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FARGO—NDSU art students are lighting up their projects with the kiln on campus, fired for the first time this school year. Monday morning, students and faculty raised a toast to the celebratory first lighting of the kiln. Over 1,000 clay projects will spend the next five days baking inside. All the materials used are sustainable. Students used clay from Hebron, North Dakota and the kiln burns wood scraps from local waste. Art professors say the kiln provides a hands-on experience you can't get anywhere else.
METRO—Limits were tested at the 2nd annual "FargoMania" competition at the Sanford Health Athletic Complex at NDSU. From burpees to bear crawls, these athletes were sweating up a storm. But cones weren't the only obstacles they had to get over. "It's really good for your soul to see all these people overcome their disabilities and become athletes," said Barb Eltz, athlete parent. FargoMania is an adaptive cross-fit competition designed for people with all abilities.
MOORHEAD—Vikings fans were able to cheer on their favorite team and chow down on breakfast. Speakeasy in Moorhead opened its doors a bit earlier than normal Sunday, to serve breakfast at 8 a.m. for the game in London, as the Vikings took on the Cleveland Browns. The 5 hour time difference didn't stop the biggest fanatics. The bar was packed with fans wearing their gear. Restaurant managers say true fans don't mind opening early, as long as their favorite team is playing.
HICKSON, N.D.—A controlled burn got out of hand, damaging a shed in Hickson, North Dakota. According to the Horace Fire Department, it took fire crews an hour to contain the flames around 2:45 p.m. Sunday. Embers from the controlled burn lit a nearby woodpile on a different property, then a shed. The back of the shed has minimal damage, along with a lawn mower. Fire crews say you should always be prepared if you're doing a controlled burn.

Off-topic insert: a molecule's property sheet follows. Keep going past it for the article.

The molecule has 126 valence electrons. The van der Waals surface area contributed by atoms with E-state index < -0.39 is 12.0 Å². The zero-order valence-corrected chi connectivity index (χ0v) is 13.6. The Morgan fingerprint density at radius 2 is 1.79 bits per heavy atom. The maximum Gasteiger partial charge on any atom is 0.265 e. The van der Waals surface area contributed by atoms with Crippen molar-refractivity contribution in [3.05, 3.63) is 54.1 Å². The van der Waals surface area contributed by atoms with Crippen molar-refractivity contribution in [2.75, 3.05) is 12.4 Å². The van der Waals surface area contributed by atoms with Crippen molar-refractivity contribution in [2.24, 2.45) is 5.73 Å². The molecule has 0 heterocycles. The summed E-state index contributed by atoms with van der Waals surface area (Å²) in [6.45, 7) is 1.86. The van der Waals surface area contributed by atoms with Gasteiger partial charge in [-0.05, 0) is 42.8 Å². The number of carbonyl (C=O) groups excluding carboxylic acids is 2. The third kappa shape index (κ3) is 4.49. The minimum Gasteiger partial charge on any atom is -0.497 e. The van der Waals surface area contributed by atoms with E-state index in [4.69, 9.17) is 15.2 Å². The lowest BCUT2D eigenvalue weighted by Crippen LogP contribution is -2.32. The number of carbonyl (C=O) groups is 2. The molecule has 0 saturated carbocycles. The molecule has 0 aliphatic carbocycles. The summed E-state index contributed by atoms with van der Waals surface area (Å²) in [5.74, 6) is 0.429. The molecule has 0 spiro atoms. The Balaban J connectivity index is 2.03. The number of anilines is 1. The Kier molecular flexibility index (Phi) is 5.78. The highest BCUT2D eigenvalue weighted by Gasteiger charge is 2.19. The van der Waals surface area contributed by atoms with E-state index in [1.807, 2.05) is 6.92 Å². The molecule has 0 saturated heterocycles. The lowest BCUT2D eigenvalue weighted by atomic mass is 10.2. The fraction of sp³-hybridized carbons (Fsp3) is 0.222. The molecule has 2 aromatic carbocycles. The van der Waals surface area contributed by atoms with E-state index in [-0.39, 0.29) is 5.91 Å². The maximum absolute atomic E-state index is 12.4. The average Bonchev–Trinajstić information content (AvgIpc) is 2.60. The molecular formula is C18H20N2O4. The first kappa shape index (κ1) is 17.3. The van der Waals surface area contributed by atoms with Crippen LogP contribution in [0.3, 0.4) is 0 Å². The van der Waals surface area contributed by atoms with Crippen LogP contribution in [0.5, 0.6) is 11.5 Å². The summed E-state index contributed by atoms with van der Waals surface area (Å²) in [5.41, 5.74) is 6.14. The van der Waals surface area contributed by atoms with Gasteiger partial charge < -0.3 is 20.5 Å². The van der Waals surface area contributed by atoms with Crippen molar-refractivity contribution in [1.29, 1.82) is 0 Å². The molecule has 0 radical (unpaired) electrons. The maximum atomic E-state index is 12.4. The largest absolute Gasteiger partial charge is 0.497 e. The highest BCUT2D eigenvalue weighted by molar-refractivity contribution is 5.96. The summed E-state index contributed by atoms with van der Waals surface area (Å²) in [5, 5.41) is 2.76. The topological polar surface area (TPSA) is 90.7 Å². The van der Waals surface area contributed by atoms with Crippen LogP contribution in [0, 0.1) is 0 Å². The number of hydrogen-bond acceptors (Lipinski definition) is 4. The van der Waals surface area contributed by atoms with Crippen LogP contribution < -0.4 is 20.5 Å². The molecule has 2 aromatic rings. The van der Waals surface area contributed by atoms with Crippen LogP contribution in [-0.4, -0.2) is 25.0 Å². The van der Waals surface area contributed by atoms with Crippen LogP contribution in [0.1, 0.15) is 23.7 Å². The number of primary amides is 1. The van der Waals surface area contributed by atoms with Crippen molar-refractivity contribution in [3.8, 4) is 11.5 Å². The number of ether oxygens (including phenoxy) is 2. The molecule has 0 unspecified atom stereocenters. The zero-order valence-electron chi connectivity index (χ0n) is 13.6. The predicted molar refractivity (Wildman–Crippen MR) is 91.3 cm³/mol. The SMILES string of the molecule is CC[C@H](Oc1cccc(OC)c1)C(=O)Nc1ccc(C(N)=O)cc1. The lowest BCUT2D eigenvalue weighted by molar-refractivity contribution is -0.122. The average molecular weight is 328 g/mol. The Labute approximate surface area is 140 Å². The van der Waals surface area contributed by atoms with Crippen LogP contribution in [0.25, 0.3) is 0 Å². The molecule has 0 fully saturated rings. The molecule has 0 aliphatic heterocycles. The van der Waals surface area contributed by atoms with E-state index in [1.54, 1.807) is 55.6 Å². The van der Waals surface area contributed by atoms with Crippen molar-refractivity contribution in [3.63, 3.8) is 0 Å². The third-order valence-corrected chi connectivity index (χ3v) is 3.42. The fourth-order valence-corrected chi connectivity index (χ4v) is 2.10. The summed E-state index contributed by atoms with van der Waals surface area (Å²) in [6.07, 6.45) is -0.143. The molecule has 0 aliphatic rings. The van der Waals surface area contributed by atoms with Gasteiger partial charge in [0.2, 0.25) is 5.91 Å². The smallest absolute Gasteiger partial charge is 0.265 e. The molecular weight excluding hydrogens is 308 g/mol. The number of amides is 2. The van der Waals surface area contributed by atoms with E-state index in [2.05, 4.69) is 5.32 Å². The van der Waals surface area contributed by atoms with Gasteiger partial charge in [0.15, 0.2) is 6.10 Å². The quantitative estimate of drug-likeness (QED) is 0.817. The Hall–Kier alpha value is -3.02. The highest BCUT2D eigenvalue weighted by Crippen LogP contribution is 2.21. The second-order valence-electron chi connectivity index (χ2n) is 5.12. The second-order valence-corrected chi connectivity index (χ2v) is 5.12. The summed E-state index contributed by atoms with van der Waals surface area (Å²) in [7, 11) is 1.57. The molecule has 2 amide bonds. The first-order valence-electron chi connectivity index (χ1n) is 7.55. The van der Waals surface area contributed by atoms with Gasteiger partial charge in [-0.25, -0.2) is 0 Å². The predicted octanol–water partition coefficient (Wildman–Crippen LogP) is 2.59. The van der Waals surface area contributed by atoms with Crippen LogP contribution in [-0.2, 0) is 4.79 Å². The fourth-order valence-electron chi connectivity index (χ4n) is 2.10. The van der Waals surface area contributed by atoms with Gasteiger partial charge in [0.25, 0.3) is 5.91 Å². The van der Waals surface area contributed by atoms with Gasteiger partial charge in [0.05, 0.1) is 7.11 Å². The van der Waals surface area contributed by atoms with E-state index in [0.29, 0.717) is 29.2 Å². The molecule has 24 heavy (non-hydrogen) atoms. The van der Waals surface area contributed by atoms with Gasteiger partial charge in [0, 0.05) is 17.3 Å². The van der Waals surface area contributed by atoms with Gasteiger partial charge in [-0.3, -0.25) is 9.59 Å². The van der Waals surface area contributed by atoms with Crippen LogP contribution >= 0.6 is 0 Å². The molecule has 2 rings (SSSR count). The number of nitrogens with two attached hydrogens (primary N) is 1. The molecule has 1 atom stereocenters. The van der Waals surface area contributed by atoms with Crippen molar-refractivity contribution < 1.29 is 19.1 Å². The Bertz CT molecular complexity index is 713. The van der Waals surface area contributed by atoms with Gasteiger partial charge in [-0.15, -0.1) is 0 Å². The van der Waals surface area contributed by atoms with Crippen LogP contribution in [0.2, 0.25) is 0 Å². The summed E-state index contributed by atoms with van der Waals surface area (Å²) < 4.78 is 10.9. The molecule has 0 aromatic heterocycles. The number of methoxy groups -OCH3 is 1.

FARGO—Prairie Roots Food Co-op celebrated Halloween with its first family-friendly Oktoberfest. Saturday afternoon, families got to craft in their costumes while walking around the store. The event was accompanied by drinks from Fargo Brewing Company, and live music from the Cropdusters. Those in costume got their picture taken with the winner announced at closing. Co-op employees said events like this help bring people in the community together.
METRO—Minnesotan Freemasons are helping local kids eat better, thanks to backpacks and tacos. Tacos in two ways, that's how a Moorhead masonic chapter was serving charity Saturday afternoon. The Order of the Eastern Star dished out tacos-in-a-bag, along with a silent auction, to raise money for the Great Plains Food Bank "Backpack Program." It's a cause that organizers feel personally connected to. "Kids are very important to me, I've got 16 grandkids and six great grandkids. I hate to see kids be hungry," said Pat Nelson, fundraiser coordinator.
MOORHEAD—Book worms and bargain hunters are supporting local women with the 59th annual American Association of University Women Used Book Sale. More than 6,000 donated books will be sold throughout the weekend at the Moorhead Center Mall. Proceeds will go towards scholarships for women through the association. It's goal is to encourage women to go into STEM careers. Committee members say the book sale is a good way to get community collaboration.
FARGO—The Fargo Police Department is reminding people to secure their homes before leaving for the winter or going on vacation. Police say they get the most burglary reports of the year in the spring. So, you might be wondering why we're telling you now. They say the many of those crimes actually take place months before, and it's people returning to their homes for the first time in the season. Officers want to remind homeowners to have their house regularly checked while they're gone.
FARGO—Janie Hulett is being honored after helping more than a thousand people at NDSCS. Hulett started the Skills Development Project in 2002. She's helped students break into manufacturing and certified nursing assistant careers. After 16 years, community members and former students came to say goodbye and good luck on her retirement. "When you have the confidence, and you know something good can come through your efforts you don't give up. And I haven't given up," said Hulett.
FARGO—An investigation is coming to a close, after police suspect two juveniles are responsible for the swastika vandalism found on a vehicle in the Scheel's Arena parking lot. Two weeks ago, Joseph Andrade found his car covered in black paint after a late night working at the Scheel's Arena. A swastika had been painted on the side, along with lewd words and drawings. The case has been sent to the state attorney's office and juvenile court. Police are still determining if the vandalism was a hate crime.